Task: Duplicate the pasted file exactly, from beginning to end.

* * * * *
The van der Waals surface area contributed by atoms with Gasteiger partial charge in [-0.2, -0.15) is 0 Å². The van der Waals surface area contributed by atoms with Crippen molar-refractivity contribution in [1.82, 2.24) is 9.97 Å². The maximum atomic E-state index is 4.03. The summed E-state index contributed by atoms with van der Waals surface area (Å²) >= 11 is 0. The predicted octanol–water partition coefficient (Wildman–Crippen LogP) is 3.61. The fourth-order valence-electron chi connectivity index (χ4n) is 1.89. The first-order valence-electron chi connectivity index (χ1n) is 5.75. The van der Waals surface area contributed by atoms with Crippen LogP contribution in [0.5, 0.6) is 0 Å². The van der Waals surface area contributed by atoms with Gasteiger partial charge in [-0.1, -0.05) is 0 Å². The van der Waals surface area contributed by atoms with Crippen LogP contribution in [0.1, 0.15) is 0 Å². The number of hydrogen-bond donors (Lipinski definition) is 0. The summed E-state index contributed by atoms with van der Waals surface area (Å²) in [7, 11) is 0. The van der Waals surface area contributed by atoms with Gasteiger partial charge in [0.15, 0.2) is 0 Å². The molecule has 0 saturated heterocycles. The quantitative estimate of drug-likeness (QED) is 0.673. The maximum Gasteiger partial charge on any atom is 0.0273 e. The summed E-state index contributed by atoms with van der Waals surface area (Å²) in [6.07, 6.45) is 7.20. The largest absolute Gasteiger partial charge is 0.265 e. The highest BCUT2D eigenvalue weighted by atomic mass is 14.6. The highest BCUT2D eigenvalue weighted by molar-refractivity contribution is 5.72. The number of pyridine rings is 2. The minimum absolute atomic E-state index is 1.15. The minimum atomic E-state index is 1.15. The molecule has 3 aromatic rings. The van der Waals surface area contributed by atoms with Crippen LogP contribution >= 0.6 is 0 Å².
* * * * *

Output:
The van der Waals surface area contributed by atoms with Gasteiger partial charge in [-0.2, -0.15) is 0 Å². The van der Waals surface area contributed by atoms with Crippen molar-refractivity contribution in [1.82, 2.24) is 9.97 Å². The maximum atomic E-state index is 4.03. The summed E-state index contributed by atoms with van der Waals surface area (Å²) >= 11 is 0. The predicted octanol–water partition coefficient (Wildman–Crippen LogP) is 3.61. The fourth-order valence-electron chi connectivity index (χ4n) is 1.89. The first-order valence-electron chi connectivity index (χ1n) is 5.75. The van der Waals surface area contributed by atoms with Crippen LogP contribution in [0.5, 0.6) is 0 Å². The van der Waals surface area contributed by atoms with Gasteiger partial charge in [-0.1, -0.05) is 0 Å². The van der Waals surface area contributed by atoms with Crippen LogP contribution in [0.1, 0.15) is 0 Å². The number of hydrogen-bond donors (Lipinski definition) is 0. The summed E-state index contributed by atoms with van der Waals surface area (Å²) in [7, 11) is 0. The van der Waals surface area contributed by atoms with Gasteiger partial charge in [0.15, 0.2) is 0 Å². The molecule has 0 saturated heterocycles. The quantitative estimate of drug-likeness (QED) is 0.673. The maximum Gasteiger partial charge on any atom is 0.0273 e. The summed E-state index contributed by atoms with van der Waals surface area (Å²) in [6.07, 6.45) is 7.20. The largest absolute Gasteiger partial charge is 0.265 e. The highest BCUT2D eigenvalue weighted by atomic mass is 14.6. The highest BCUT2D eigenvalue weighted by molar-refractivity contribution is 5.72. The number of pyridine rings is 2. The minimum absolute atomic E-state index is 1.15. The minimum atomic E-state index is 1.15. The molecule has 3 aromatic rings. The van der Waals surface area contributed by atoms with Crippen LogP contribution >= 0.6 is 0 Å².